Mark Harvey — A little this and that


It’s the first day of March in 2014 and, in all likelihood, most of us have already weathered more than a few … milestones, the most harrowing of which may have been Valentine’s Day! If it wasn’t, and IF you haven’t dealt with taxes yet, I hope you stashed some chocolate away to get you through the experience.

So, what’s up on March 1st? Let’s take it easy, with a little this and that, OK? Here’s a “this”:

If you haven’t already bumped into it, last month Social Security stopped providing benefit verification letters in their offices as well as Social Security number printouts. Why? The usual: Budget cuts, tra la. So, what are we supposed to do? The usual: Get everything online! Tra la.

Now, in fairness, I’ve actually tried doing both of these online and they work remarkably well. What you need to do is go to www.socialsecurity.gov/myaccount and register or a “my Social Security” account, and there are, actually, more than a few benefits in doing that, because you have instant access to a lot of info and tools, and stuff; also, you can get what you need (e.g. benefit verification) immediately!

You can also get what you need by calling 1-800-772-1213, get comfortable with some of that leftover Valentine’s chocolate, and wait; eventually, you’ll speak to a genuinely helpful person who will actually help you, and in 5-7 days, you’ll get what you want through what’s left of the post office. Employers, departments of motor vehicles and other “entities” needing said info can get what they need via “E-Verify” and/or Social Security’s Business Services, so we all live happily ever after.

So, what’s my underlying tinge of cynicism? Well, this is all well-and-good for folks who have computers and internet access and are reasonably comfortable in that environment, b if you’re not any one of those — oops! But, so it goes and it isn’t going to change, so if you need help, call any of the numbers at the end of this column and decent people will help you for free, without requisitioning your chocolate.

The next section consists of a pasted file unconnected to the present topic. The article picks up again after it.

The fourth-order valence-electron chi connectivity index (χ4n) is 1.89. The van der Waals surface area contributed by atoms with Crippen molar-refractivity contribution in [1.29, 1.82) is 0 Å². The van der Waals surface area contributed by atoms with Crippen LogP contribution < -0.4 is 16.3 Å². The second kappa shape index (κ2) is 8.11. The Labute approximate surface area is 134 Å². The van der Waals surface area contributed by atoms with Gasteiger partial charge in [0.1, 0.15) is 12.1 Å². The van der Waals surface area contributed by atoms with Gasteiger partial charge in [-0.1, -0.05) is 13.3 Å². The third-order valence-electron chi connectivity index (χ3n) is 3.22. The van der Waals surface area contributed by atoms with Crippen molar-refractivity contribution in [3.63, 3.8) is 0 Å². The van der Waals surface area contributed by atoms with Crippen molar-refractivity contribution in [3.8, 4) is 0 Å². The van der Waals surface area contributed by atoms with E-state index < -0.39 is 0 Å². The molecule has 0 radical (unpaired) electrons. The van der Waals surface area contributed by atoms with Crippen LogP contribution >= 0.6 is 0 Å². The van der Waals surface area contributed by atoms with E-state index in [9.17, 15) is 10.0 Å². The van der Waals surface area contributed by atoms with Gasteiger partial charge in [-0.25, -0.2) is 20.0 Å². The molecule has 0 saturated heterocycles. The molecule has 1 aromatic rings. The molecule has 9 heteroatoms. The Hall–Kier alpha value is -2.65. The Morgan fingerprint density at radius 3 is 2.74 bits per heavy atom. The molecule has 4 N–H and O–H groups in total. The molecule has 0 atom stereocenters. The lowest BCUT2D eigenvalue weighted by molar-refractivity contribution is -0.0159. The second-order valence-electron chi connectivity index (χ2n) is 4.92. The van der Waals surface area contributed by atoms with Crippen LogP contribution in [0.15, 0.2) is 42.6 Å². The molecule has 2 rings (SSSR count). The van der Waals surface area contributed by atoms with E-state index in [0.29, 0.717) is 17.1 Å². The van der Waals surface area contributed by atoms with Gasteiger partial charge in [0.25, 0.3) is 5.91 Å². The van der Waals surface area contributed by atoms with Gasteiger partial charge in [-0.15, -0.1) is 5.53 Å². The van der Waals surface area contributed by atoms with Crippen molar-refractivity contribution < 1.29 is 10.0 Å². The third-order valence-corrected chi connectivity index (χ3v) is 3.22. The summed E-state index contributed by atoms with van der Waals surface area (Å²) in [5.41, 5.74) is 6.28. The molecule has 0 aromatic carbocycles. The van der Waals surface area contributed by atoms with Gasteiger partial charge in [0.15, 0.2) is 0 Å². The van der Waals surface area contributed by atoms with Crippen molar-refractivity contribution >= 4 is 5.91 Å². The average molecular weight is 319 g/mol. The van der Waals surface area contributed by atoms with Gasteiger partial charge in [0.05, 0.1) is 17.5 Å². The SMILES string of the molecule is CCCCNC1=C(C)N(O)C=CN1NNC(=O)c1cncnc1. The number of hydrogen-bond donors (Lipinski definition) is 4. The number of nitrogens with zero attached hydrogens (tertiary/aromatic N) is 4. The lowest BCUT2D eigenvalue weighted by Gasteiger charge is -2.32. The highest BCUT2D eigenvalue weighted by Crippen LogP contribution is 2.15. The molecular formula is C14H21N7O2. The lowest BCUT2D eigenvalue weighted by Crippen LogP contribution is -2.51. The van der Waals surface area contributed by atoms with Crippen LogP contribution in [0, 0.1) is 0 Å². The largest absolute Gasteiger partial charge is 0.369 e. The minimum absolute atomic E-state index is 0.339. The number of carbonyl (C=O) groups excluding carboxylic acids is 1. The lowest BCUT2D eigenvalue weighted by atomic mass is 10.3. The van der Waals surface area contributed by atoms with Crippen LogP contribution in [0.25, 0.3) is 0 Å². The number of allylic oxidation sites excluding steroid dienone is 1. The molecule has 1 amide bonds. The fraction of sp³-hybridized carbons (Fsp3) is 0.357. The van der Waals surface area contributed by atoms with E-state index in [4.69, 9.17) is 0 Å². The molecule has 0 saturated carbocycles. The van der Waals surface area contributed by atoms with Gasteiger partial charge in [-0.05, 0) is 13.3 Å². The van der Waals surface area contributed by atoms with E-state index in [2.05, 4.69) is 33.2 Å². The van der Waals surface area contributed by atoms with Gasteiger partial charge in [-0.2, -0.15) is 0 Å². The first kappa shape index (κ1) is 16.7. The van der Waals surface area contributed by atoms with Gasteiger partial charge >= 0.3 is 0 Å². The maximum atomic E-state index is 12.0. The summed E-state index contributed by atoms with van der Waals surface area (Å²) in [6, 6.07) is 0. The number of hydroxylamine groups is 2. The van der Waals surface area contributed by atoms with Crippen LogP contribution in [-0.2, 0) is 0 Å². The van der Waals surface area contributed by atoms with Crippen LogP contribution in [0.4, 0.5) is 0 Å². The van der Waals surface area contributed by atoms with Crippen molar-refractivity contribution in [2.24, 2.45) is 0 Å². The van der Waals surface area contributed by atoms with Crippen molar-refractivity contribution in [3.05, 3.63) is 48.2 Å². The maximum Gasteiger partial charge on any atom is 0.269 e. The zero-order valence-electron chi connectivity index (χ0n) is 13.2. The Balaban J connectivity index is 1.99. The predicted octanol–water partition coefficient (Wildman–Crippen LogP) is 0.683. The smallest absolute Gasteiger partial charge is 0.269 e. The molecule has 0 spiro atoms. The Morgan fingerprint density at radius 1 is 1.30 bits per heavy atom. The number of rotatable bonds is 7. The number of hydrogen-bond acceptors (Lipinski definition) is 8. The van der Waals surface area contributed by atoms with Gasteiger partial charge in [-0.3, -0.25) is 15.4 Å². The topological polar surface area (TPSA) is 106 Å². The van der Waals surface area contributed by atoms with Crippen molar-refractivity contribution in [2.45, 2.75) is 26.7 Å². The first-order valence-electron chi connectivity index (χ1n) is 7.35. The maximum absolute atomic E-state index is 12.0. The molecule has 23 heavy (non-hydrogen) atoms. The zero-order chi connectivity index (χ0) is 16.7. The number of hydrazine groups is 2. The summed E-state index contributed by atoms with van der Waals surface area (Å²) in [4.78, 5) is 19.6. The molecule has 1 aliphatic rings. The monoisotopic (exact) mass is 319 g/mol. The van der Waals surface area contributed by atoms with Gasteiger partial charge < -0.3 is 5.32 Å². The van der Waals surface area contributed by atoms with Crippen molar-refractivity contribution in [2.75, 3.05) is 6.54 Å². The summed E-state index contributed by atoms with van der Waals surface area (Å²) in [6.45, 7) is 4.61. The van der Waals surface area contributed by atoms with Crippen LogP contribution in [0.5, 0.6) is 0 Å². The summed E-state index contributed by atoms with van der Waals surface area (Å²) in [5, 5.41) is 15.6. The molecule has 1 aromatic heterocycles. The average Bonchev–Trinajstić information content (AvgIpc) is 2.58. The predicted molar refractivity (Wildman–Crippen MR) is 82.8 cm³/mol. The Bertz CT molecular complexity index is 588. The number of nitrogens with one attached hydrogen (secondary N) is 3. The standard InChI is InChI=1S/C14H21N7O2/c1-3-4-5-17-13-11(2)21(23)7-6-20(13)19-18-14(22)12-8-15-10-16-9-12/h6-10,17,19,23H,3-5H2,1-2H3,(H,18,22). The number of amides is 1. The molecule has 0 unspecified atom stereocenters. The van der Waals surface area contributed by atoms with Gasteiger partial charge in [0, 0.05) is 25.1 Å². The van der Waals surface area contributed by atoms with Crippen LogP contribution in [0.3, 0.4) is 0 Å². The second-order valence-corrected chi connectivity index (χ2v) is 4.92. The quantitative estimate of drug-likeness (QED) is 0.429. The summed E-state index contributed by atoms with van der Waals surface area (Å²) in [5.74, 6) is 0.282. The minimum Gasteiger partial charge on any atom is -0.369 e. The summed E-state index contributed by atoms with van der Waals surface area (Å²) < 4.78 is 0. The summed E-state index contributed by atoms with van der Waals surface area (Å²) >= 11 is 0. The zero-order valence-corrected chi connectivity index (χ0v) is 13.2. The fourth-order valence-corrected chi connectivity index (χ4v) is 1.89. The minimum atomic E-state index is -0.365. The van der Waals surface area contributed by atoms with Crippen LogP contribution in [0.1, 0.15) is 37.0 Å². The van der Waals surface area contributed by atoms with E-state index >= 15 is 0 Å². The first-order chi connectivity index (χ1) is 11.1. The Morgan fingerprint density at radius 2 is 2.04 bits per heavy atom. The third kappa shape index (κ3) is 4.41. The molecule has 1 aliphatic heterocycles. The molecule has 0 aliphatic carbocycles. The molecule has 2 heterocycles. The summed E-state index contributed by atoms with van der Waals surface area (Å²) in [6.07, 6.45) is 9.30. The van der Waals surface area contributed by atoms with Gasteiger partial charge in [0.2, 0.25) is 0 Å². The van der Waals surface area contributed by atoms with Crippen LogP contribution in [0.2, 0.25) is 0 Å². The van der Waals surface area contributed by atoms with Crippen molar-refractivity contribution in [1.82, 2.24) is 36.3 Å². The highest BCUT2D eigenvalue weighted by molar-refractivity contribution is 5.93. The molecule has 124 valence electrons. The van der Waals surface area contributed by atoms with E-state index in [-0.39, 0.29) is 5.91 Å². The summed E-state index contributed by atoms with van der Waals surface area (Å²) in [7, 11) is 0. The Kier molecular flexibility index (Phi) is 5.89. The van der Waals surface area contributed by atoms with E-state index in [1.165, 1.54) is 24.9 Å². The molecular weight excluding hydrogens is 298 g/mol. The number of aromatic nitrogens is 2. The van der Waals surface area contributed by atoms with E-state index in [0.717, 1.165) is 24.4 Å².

Here’s a “that:” I think most of us have figured out that a family’s health history can be a huge source of information and insight to a medical provider who is trying to help somebody with something right now. It helps them to know what they might be looking for, which might suggest where to look and how to “look,” etc- Good! The problem is that many people, particularly younger people, may not have the foggiest id about the family’s health history, because the only one who knew anything about it was Auntie Alma Albuquerque who ran away to Paris to become a street artist 15 years ago — oops! So …what? So, get it while you can (the family health info, that is).

One pretty good way of gathering that info is to go to https://familyhistory.hhs.gov/fhh-web/home.action (yes, another web site) and download a cool tool called, “My Family Health Portrait” — free. It’s a pretty straightforward guide to what to ask and how (and where) to keep the answers, so do it for the kids. Yes, I realize that they may not care (now) or may not act like they care (now), but I’ll give you good odds that they’ll start caring, at some point. Probably at about the point that they figure out that you were a whole smarter than you seemed — and they weren’t.

I see that a thread has emerged here; specifically, computer-type stuff, so here are two “this-es:”

Do you remember that we have a FACEBOOK page? Yes! Really! Just go to “Olympic Area Agency on Aging-Information &Assistance,” and BOOM! There we are! (“… hrrumph,” you say. “I don’t do FACEBOOK.”)

OK, how about TWITTER? No, I’m not kidding: @Olympic3A. Really! Updated a LOT! (You shrug, thinking, “I don’t do social media…)

OK, how about a web site? Yes! www.o3a.org and there we are! And there’s our entire online resource directory and all manner of amazing info, and you won’t have to give up a credit card, a Social Security number (which you could get online) OR your first-born child, who is woefully ignorant of his family’s health history!

See how this all comes together? Amazing, isn’t it? And it’s only March 1st!

OK, I know — now, where did you stash that chocolate?

Mark Harvey is the director of Information and Assistance for Olympic Area Agency on Aging. He can be reached at harvemb@dshs.wa.gov or 532-0520 in Aberdeen, (360) 942-2177 in Raymond or (360) 642-3634. FACEBOOK: Olympic Area Agency on Aging-Information &Assistance.

 

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